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LEGAL VIEW WITH ASHLEIGH BANFIELD

Philip Seymour Hoffman Death, Heroin Overdose; Echoes of Zimmerman in New Florida Trial; Woody Allen Denies Renewed Abuse Allegations

Aired February 3, 2014 - 11:00   ET

THIS IS A RUSH TRANSCRIPT. THIS COPY MAY NOT BE IN ITS FINAL FORM AND MAY BE UPDATED.


ASHLEIGH BANFIELD, CNN ANCHOR: Large quantities of heroin and at least five other drugs found in Philip Seymour Hoffman's apartment, brand- new details emerging this hour in the tragic death of an Oscar-winning actor.

Also ahead, Woody Allen, once again, fighting child molestation allegations, denying his adopted daughter Dylan's detailed description of an alleged encounter more than 20 years ago when she was just 7- years-old.

And on trial today in Florida he shot and killed an unarmed 17-year- old at a gas station after telling him and his friends to turn down their music.

His lawyer says, he simply did what any responsible gun owner might do.

Hello, everyone. I'm Ashleigh Banfield. It is Monday, February 3rd, and welcome to LEGAL VIEW.

We have this just in on the investigation into Philip Seymour Hoffman's death. Close to 50 bags of heroin, several bottles of prescription drugs without prescriptions and also used syringes, all found in his apartment, according to two law enforcement sources.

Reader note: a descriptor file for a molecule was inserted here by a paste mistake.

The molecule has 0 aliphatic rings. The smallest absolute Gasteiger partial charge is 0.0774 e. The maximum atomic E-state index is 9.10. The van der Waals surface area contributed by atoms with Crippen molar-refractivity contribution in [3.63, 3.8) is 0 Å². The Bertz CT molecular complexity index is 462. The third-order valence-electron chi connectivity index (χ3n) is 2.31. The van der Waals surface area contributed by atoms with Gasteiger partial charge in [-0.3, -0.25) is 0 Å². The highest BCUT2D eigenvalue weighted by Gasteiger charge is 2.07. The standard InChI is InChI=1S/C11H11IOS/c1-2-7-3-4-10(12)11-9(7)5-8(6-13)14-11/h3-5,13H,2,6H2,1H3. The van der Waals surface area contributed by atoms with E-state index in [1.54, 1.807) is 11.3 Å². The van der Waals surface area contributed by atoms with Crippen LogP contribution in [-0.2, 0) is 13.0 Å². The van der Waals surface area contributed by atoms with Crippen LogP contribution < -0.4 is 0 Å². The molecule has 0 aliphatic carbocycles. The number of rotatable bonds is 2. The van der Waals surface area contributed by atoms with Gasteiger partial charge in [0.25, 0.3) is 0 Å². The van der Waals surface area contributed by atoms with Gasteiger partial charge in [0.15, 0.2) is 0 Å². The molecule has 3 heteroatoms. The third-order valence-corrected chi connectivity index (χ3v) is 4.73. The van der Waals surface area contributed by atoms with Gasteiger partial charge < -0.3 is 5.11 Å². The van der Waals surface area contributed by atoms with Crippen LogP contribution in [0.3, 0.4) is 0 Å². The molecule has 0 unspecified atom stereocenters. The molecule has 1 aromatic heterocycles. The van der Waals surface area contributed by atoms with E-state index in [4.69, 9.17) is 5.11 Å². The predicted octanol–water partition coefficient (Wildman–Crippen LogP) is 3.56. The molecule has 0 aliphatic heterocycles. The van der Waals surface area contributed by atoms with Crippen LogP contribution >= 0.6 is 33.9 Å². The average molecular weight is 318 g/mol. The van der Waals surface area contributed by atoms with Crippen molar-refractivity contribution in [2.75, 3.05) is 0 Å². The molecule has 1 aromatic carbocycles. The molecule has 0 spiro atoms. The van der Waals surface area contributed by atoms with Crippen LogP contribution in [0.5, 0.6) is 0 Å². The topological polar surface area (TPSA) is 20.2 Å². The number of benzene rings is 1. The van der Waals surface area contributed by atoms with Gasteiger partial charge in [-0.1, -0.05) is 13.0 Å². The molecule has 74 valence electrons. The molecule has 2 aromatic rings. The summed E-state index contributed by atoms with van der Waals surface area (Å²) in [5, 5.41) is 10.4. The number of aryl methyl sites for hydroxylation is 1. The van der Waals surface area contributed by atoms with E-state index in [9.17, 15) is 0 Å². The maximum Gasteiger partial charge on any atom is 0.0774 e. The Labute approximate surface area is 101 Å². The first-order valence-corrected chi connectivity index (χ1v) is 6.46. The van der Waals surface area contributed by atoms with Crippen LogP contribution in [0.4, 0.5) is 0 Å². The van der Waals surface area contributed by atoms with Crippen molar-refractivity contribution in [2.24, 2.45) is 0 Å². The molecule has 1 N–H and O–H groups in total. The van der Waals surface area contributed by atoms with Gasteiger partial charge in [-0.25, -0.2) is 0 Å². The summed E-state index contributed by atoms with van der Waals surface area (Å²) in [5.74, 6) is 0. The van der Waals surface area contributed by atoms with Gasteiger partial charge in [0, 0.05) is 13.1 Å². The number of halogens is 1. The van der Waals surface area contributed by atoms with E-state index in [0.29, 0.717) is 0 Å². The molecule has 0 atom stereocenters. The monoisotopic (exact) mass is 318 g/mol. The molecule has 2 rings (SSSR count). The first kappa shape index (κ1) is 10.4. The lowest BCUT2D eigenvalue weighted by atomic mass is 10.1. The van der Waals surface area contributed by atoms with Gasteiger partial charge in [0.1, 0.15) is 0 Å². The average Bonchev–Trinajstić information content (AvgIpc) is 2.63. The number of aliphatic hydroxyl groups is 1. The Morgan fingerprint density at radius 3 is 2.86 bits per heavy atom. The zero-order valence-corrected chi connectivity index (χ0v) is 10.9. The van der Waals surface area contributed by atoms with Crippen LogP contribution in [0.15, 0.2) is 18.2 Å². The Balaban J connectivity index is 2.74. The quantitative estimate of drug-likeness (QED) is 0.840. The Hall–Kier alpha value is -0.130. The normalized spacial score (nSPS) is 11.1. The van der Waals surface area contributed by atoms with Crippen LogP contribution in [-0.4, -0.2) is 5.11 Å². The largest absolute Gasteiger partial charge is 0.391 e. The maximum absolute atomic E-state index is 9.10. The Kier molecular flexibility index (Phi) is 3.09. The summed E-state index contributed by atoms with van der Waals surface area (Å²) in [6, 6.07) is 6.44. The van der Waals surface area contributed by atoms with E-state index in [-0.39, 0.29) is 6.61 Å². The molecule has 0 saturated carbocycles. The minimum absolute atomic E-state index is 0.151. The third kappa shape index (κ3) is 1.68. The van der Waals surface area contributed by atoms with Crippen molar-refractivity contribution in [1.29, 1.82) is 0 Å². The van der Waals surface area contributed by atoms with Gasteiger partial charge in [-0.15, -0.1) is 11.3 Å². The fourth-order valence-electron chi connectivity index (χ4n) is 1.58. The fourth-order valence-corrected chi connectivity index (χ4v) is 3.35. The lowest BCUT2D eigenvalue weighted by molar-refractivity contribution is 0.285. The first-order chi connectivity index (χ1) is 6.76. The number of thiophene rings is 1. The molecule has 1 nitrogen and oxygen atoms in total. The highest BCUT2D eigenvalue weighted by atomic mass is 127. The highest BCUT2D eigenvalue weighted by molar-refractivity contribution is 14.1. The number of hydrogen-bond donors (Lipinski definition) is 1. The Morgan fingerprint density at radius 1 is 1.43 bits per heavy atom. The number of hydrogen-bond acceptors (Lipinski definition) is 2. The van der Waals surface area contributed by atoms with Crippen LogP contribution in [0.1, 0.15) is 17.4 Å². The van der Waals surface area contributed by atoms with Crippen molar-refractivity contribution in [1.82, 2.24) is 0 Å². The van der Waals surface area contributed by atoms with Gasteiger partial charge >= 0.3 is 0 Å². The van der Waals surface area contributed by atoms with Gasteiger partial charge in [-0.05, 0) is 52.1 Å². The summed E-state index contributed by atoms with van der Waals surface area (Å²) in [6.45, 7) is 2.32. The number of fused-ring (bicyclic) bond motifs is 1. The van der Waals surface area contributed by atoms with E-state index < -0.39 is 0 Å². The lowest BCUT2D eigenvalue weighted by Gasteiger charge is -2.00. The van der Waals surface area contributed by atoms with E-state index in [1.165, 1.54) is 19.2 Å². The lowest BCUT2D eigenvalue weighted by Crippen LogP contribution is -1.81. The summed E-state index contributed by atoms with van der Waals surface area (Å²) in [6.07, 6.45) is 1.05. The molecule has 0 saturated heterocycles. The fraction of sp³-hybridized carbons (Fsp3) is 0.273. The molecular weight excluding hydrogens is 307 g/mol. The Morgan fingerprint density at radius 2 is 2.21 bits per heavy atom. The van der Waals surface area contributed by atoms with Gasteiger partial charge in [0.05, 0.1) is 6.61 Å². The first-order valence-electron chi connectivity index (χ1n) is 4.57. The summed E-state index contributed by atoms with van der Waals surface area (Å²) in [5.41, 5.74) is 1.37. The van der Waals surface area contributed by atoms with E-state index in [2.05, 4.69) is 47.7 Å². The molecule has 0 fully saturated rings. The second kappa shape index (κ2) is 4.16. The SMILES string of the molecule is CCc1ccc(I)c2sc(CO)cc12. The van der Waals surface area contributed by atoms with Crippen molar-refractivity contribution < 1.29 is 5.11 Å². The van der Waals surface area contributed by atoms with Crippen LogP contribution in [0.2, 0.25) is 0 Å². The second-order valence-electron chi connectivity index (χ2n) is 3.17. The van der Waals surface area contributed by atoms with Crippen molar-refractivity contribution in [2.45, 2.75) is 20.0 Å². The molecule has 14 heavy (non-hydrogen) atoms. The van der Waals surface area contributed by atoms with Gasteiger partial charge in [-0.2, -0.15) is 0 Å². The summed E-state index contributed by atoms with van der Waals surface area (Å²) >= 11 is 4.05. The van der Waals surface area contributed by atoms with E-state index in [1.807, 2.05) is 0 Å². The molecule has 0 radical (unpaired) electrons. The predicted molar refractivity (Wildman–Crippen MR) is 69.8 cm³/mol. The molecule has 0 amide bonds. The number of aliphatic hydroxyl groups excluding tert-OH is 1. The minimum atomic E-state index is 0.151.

Also today, an autopsy was scheduled for this actor who was found dead on his bathroom floor yesterday, one of the syringes still stuck in his left arm.

Last year, he told several news outlets that he had checked into a facility for a relapse after a 23-year struggle.

In 2006, he told CBS on "60 Minutes" he nearly died after he graduated from NYU.

(BEGIN VIDEO CLIP)

UNIDENTIFIED MALE: So this was drugs or alcohol or both?

PHILIP SEYMOUR HOFFMAN, ACTOR: Yeah, it was all that stuff, yeah. Anything I could get my hands on, yeah, yeah. I liked it all, yeah.

UNIDENTIFIED MALE: And why did you decide to stop?

HOFFMAN: You get panicked. You get panicked. It was -- I was 22 and I got panicked for my life. I really was. It was just that.

And I always think, God, you know, I have so much empathy for these young actors that are 19 and, all of the sudden, they're beautiful and famous and rich.

I'm like, my God, I'd be dead.

(END VIDEO CLIP)

BANFIELD: Alexandra Field is outside the apartment where Hoffman died.

Alexandra, just really disturbing information about the quantity, the sheer quantity of drugs that have been discovered in that apartment.

What more are you hearing?

ALEXANDRA FIELD, CNN CORRESPONDENT: Ashleigh, it is heartbreaking for so many fans to learn of Hoffman's death, and now, we are hearing from several law enforcement sources about what else investigators found when they went into that fourth-floor apartment right here in Greenwich Village.